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Freak Felids - A Discussion of History's Largest Felines

United States tigerluver Offline
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( This post was last modified: 07-06-2018, 09:52 AM by tigerluver )

@Smilodon-Rex , you mention a giant (Amphi)machairodus giganteus skull. I have read of a skull of the species being referred to as giant but do not recall it being 460 mm. Here is a link to the 415 mm skull I refer to. Would you have the source to share?
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(07-06-2018, 09:36 AM)tigerluver Wrote: @Smilodon-Rex , you mention a giant (Amphi)machairodus giganteus skull. I have read of a skull of the species being referred to as giant but do not recall it being 460 mm. Here is a link to the 415 mm skull I refer to. Would you have the source to share?

The 460 MM skull is a private collection, I will share pictures with you
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(07-06-2018, 09:36 AM)tigerluver Wrote: @Smilodon-Rex , you mention a giant (Amphi)machairodus giganteus skull. I have read of a skull of the species being referred to as giant but do not recall it being 460 mm. Here is a link to the 415 mm skull I refer to. Would you have the source to share?


*This image is copyright of its original author

 The 460 mm machairodus giganteus skull,but I have no link about this specimen. BTW, In HeZheng China, many 400 MM level machirodus giganteus skull are existed in private collection. If you are interested in, you could buy one of them to do research
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Indonesia P.T.Sondaica Offline
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(05-24-2018, 05:06 AM)tigerluver Wrote: Maybe a difference in the carnivora guild between the Americas kept S. fatalis smaller from the start? Or perhaps some type of social structure?

Panthera atrox probably arrived onto the Americas as massive as it was from the start because it was closely related to or simply an offshoot of P. fossilis. Considering the disappearance date of P. fossilis and relationship to P. atrox, P. atrox probably arrived onto America much earlier than fossil record shows. Thus, the S. fatalis and P. atrox interactions and thus evolutionary forces they had on each other probably started earlier too.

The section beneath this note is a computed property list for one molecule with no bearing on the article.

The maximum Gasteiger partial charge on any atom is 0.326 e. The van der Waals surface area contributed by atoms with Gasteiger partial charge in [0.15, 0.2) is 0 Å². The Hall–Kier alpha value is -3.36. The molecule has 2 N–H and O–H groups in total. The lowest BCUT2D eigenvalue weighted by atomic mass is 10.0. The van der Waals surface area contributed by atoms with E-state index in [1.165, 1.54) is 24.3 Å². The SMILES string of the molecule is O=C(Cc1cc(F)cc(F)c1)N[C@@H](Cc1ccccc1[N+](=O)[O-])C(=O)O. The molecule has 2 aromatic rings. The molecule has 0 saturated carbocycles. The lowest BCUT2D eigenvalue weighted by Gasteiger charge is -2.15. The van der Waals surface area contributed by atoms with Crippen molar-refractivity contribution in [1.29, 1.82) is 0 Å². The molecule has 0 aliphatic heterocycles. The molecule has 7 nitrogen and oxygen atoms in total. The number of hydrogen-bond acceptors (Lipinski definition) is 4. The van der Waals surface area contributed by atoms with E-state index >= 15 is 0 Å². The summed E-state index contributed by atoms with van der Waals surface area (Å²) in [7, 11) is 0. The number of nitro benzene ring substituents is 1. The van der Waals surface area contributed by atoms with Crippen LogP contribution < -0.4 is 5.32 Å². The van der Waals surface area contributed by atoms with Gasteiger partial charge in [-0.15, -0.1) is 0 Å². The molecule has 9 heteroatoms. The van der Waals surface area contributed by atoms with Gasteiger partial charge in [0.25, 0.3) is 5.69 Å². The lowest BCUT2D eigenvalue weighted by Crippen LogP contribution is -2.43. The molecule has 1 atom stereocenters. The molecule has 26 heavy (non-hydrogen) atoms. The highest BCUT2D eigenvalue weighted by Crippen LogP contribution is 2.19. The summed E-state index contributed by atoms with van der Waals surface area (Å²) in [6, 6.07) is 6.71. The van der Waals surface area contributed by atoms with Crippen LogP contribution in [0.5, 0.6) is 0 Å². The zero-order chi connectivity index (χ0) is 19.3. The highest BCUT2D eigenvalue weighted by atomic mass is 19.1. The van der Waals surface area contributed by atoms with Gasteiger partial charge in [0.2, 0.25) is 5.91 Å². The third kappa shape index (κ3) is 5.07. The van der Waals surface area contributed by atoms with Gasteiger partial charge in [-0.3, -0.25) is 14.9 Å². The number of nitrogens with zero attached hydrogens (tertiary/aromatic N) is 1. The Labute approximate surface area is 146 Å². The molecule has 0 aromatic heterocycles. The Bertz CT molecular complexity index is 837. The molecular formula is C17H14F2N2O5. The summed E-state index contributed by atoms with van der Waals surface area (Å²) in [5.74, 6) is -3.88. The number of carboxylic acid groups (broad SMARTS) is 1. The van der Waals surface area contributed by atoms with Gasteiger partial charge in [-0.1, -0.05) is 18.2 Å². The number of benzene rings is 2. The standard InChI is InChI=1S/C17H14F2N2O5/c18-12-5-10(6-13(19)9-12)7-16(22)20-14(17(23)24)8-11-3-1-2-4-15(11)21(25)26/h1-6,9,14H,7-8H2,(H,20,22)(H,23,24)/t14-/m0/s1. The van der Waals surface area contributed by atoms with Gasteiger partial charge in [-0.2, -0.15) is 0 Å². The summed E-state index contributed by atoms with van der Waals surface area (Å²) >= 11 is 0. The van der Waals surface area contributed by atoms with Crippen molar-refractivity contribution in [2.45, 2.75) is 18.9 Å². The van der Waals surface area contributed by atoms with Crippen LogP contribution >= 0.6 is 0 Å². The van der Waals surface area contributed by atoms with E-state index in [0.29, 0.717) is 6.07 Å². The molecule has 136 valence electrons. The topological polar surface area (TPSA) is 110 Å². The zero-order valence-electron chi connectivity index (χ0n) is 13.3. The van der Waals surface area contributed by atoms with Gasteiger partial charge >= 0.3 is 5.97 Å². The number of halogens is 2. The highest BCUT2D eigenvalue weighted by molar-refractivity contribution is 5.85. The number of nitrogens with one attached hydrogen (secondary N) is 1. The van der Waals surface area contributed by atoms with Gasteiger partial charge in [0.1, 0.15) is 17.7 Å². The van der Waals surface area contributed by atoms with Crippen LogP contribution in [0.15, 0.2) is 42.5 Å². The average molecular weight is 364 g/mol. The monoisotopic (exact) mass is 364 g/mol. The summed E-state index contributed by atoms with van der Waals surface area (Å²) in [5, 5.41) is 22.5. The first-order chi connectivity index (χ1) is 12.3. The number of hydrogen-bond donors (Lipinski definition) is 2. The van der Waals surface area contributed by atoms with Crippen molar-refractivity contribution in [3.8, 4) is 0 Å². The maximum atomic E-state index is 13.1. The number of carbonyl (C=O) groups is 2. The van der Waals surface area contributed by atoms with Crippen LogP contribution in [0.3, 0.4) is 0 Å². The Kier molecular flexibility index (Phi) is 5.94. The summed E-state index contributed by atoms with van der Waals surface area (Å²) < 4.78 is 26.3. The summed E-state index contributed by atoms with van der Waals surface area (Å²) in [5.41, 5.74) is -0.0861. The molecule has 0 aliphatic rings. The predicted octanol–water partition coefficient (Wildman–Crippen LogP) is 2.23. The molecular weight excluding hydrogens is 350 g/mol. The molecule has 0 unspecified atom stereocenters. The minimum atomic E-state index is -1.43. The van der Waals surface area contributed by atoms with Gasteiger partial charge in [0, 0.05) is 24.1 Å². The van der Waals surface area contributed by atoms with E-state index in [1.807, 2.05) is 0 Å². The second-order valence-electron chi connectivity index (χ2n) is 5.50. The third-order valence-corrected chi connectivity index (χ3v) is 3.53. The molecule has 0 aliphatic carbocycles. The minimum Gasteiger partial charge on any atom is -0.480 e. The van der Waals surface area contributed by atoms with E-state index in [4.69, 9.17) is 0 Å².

Considering how the fossils recorded are rather recent, perhaps P. atrox being giant it was from its appearance inhibited S. fatalis slow progression to a larger size like its cousin in the south and thus by the end of its time, S. fatalis found it better to stop increasing in size and let P. atrox have the superpredator niche.

Simolodon populator just 250-360 kg
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*This image is copyright of its original author

Different big cats in Ice Age North America
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(05-20-2018, 09:55 PM)GrizzlyClaws Wrote: Since Smilodon fatalis and Smilodon populator were likely derived from the more primitive Smilodon gracilis, and ironically both species had predated Panthera atrox in the history of America.

But why Smilodon fatalis just let the newly arrived Panthera atrox seized the niche position as the top predator in its domain, while Smilodon populator remained occupying that position?

Maybe fatalis was positioned to be the second fiddle, while populator chose to evolve as the apex predator?

Compared with Short-face bears, Grizzly bears  may have more conflicts with American lions, because their adaptations are better and their aggressives may stronger.In Pleistocene, Grizzly bears were bigger than today and their bodysizes were equivalent to modern kodiak bears.
When Grizzly bears met American lions, they may had to conflict frequently. At the final stage of Pleistocene, lots of the herds of herbivores began moving from south to north in today USA and Canada, then the carnivores which contain American lions following too, at the same time, Grizzly bears were moving from north to south, thus led to the conflicts between Grizzly bears and American lions were frequent. BTW, human beings were also went deep into New mainland too,all of these  let American lions faced higher risk of competition and survival in no doubt.
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